Doku Umarov, the head of Chechnya's armed separatist group, has withdrawn comments that he is stepping down from his post, according to a video broadcast online.
"Due to the situation in the Caucasus I consider that it is impossible for me to quit my duties," he was shown saying in a posting on Kavkazcenter.com, a separatist website, on Wednesday.
"The previous declaration is annulled. It is a falsification," he said.
A video posted earlier this week appeared to show Umarov, 46, citing health reasons for stepping down to make way for a "more energetic" successor.
But in the new video he said: "I declare that my health is good to serve Allah.
"And I will serve the word of Allah and work to kill the enemies of Allah in all the time that he gives me to live on this earth".
Kavkazcentre.com added that Umarov had described the earlier video, first released on Sunday, as a "fabrication", but offered no explanation on the two differing statements.
Umarov describes himself as the emir of the Caucasus Emirate - a separatist group fighting for independence in Russia's predominantly Muslim North Caucasus, to create a state governed by sharia (Islamic law).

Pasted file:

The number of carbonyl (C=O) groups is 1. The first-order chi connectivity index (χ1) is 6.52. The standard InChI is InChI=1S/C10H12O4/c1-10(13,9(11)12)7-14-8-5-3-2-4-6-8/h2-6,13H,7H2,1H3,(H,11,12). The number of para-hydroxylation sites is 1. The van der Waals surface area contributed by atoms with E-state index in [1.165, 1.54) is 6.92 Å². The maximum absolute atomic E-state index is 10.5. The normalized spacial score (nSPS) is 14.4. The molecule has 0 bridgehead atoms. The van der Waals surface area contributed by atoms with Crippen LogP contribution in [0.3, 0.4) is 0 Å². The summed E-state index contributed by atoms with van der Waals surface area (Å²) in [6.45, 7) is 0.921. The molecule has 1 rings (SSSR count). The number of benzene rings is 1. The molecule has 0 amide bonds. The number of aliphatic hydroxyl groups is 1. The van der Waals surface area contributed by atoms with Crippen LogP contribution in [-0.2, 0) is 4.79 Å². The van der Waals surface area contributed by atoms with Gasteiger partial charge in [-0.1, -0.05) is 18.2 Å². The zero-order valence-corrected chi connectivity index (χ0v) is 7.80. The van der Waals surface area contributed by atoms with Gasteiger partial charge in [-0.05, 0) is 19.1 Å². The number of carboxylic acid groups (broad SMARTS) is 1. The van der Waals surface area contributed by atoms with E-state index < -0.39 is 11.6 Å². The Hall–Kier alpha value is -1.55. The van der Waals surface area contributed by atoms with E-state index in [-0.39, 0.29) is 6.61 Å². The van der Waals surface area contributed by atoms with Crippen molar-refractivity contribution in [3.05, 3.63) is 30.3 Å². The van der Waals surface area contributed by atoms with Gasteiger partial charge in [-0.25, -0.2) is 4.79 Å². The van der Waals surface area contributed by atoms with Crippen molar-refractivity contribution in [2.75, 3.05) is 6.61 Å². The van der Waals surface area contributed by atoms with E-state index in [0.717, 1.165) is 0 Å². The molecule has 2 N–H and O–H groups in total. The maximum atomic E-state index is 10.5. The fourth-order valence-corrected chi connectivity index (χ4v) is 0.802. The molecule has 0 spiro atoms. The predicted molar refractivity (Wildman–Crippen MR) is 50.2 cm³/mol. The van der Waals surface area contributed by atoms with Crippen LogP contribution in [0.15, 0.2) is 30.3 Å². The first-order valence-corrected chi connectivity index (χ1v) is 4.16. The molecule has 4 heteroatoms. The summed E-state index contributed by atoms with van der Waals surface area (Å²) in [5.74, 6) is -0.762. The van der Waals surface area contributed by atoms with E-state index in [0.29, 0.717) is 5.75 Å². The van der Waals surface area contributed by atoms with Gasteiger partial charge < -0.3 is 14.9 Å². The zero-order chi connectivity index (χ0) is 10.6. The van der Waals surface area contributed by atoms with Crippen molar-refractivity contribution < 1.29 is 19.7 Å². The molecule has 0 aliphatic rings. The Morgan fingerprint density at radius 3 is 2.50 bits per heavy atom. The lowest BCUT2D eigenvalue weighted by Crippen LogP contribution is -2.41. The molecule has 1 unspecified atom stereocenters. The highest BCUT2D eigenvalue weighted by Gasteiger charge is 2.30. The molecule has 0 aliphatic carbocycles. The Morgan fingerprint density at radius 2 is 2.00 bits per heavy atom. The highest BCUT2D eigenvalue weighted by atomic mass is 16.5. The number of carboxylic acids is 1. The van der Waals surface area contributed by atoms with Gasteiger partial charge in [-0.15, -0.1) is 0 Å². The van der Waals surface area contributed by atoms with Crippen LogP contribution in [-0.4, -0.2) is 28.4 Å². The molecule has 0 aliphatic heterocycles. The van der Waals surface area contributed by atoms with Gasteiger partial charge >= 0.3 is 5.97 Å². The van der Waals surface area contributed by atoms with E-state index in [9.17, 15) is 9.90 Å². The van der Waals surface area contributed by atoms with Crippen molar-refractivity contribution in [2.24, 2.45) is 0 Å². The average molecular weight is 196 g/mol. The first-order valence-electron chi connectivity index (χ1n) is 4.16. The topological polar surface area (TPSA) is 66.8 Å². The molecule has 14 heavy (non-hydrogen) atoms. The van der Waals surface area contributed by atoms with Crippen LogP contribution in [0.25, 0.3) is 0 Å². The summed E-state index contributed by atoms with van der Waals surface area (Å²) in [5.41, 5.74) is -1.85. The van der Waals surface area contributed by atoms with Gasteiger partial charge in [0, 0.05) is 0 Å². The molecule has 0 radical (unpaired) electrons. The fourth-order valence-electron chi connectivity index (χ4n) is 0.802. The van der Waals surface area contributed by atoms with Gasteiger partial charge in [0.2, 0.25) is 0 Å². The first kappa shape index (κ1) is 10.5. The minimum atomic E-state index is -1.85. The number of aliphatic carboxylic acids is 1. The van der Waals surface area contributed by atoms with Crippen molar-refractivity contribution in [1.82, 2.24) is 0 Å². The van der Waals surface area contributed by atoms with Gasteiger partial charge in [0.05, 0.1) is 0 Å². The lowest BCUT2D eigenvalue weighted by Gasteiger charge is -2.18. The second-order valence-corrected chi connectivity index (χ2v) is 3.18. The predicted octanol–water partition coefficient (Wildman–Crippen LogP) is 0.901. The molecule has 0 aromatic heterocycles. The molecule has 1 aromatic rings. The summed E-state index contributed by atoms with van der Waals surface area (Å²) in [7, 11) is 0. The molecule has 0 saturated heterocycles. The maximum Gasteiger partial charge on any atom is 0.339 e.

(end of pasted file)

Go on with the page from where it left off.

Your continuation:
Also known as Abu Usman, Umarov has for years been at the centre of the rebellion in the Caucasus, which has claimed scores of lives annually.
He joined Chechnya's separatists in 1992, fighting in both Chechen wars against Russian forces, and also served as security minister in the province's separatists government from 1996 to 1999.
Umarov claimed responsibility for twin suicide bombings that killed 40 people on Moscow's metro in March and the derailment of a Moscow-St Petersburg train that left 26 people dead in November last year.
He is believed to have been wounded several times in recent years, causing some speculation over whether the rebel leader is still alive.
Russian authorities have prematurely announced his death on a number of occasions.
His separatist movement has evolved from one seeking independence from Moscow to a broader Islamic movement looking to establish an Emirate across the Caucasus mountains.
Last month, the Chechen rebels attacked a hydroelectric plant in the North Caucasus republic of Kabardino-Balkaria, signalling a change in their tactics and making good on a pledge made long ago to attack Russia's economic interests.
The United States has listed Umarov, who is also Russia's most-wanted man, as a terrorist.